Right of Reply; Nicolas Walter

A director of the Rationalist Press Association responds to Paul Vallely's recent articles about atheism
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The Independent Culture
PAUL VALLELY includes in his criticisms of the views of non-religious people such as Ludovic Kennedy (daily book review, 3 February) and myself ("An organised faith in humanity", 30 January) the questionable statements that "human beings are hard-wired for religion as they are for language and music" and that "biogenetic structuralism now suggests that human beings are genetically programmed for music, language, dance - and religion".

What is the evidence? Has anyone actually discovered a "hard wire" or gene for religion? Even if almost all of us are programmed for language, and most of us for music and perhaps dance, are any of us programmed for religion? Even if most people in most places at most times seem to have supernatural and superstitious views, must all people in all places at all times therefore do so?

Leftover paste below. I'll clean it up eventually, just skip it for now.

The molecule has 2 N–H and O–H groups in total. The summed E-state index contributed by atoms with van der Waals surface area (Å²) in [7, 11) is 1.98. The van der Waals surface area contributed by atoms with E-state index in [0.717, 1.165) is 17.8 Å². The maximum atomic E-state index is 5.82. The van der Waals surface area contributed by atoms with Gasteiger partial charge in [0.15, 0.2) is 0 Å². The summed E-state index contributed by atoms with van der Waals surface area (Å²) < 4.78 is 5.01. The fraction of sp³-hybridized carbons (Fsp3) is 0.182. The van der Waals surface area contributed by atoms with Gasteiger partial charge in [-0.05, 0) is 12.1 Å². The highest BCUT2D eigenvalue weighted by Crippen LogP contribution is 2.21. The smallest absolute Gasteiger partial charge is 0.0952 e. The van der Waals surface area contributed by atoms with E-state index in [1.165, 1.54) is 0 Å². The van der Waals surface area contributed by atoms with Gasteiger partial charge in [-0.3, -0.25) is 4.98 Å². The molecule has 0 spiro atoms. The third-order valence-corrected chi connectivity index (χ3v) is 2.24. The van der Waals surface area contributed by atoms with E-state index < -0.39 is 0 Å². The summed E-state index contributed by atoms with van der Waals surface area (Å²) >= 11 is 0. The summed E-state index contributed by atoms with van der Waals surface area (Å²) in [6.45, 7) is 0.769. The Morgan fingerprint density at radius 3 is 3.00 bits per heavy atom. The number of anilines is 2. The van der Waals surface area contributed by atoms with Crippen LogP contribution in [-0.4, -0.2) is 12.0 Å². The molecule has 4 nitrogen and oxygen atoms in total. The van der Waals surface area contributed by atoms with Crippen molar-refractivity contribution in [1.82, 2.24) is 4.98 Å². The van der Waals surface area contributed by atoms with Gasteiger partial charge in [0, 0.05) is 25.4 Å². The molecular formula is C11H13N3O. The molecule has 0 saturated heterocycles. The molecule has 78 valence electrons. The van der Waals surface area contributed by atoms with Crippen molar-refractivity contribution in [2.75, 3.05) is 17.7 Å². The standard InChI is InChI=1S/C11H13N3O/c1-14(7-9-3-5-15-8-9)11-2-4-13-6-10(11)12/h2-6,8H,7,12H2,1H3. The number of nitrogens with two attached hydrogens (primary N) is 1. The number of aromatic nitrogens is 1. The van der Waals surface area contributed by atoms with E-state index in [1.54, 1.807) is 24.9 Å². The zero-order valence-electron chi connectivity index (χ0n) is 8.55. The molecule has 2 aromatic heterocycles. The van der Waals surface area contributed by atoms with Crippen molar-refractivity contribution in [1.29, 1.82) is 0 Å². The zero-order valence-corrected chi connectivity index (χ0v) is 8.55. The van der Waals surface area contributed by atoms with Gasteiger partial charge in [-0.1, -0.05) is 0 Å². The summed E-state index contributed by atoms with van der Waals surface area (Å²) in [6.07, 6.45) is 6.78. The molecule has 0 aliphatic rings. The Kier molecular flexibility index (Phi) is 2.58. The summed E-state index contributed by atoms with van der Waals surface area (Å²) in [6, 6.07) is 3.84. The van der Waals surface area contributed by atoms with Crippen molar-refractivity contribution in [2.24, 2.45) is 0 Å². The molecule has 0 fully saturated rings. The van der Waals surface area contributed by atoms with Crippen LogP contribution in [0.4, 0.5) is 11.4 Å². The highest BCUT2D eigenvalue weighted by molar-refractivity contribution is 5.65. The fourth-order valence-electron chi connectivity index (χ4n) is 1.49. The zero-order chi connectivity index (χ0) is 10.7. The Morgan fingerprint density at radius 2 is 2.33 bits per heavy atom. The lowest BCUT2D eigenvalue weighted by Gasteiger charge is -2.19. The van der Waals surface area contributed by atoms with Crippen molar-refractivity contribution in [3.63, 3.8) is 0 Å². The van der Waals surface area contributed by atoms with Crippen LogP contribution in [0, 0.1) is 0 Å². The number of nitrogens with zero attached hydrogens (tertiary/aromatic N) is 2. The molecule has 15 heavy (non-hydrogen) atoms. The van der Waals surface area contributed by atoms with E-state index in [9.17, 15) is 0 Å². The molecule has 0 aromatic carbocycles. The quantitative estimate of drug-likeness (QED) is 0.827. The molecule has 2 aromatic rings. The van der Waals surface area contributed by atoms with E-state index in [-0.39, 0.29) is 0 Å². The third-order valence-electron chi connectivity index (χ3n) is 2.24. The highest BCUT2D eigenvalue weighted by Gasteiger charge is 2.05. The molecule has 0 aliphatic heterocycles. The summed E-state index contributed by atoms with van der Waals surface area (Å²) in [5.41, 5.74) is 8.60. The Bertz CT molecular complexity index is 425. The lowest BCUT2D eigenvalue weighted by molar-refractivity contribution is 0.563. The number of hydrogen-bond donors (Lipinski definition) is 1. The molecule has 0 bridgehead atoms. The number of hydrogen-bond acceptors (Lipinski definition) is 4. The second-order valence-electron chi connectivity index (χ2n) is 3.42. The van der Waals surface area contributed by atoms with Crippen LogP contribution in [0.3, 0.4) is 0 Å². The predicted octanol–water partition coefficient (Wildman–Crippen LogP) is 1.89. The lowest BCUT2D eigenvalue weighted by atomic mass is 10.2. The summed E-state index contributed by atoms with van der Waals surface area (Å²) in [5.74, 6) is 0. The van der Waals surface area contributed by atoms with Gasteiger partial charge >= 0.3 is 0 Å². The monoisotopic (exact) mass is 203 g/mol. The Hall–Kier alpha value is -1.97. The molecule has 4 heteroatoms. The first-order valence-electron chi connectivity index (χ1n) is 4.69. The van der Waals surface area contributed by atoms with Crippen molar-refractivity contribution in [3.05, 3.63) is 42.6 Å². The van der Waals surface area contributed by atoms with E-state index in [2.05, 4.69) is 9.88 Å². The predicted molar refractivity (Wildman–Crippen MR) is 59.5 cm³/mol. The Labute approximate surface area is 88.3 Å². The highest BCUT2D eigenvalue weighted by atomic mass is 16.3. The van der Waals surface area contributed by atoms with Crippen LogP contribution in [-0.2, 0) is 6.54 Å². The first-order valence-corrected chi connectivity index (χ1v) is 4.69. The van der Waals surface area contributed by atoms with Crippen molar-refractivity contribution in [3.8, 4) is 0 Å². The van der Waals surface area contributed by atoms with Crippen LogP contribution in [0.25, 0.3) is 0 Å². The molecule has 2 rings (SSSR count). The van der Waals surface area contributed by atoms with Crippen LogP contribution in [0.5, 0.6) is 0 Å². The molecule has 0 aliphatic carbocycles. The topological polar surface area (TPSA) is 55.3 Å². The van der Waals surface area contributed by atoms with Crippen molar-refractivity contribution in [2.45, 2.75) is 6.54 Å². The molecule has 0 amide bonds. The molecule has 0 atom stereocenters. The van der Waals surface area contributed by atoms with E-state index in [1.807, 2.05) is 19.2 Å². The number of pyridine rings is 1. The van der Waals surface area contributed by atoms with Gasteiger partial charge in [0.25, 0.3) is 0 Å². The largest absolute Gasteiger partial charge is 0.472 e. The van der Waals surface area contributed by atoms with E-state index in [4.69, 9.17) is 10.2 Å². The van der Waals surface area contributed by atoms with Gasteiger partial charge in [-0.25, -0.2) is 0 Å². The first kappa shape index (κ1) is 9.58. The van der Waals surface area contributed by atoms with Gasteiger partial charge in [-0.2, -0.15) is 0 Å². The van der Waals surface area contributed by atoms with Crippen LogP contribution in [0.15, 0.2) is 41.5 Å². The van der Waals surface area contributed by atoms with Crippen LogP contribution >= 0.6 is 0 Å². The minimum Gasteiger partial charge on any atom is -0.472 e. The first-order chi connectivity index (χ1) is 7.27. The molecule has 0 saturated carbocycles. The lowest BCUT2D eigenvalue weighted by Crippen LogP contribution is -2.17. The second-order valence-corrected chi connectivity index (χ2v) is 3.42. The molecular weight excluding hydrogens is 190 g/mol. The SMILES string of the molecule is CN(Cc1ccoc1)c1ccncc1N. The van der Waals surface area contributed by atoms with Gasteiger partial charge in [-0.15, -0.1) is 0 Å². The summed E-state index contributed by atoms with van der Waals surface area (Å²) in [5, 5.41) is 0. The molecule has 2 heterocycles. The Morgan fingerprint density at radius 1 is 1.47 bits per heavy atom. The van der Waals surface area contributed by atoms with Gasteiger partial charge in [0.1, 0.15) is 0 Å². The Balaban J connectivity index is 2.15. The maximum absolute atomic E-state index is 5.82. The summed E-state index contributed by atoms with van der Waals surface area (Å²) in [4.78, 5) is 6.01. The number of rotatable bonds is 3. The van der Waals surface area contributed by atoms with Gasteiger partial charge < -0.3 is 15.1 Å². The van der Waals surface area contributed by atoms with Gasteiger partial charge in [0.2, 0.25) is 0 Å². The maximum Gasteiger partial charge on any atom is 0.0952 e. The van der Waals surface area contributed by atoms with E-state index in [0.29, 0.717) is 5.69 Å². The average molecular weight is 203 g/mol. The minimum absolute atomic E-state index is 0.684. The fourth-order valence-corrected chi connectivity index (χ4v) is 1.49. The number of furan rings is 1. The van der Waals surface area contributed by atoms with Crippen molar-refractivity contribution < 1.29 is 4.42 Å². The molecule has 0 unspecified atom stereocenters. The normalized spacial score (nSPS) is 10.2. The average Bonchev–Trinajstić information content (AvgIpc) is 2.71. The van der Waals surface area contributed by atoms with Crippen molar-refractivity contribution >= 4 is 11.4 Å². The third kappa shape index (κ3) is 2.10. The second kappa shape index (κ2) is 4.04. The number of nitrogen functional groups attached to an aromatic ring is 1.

Even if everyone were religious, would this mean that religion is true, in any normal sense of the word? Many people believe in witches or ghosts, astrology or telepathy, reincarnation or resurrection, but does this mean that such beliefs are true in any sense at all? Even if religious people are happier and healthier, does this make them right?

What about the large and growing number of people who don't have any kind of supernatural or superstitious beliefs, and do quite well without them? Are we somehow genetically defective - spiritually tone-deaf or colour-blind, as it were?

Or rather, since we no longer hear imaginary voices or see imaginary visions, do we perhaps belong to the next stage in human evolution? Are we intellectually or morally inferior in any way to religious people, or are we actually superior?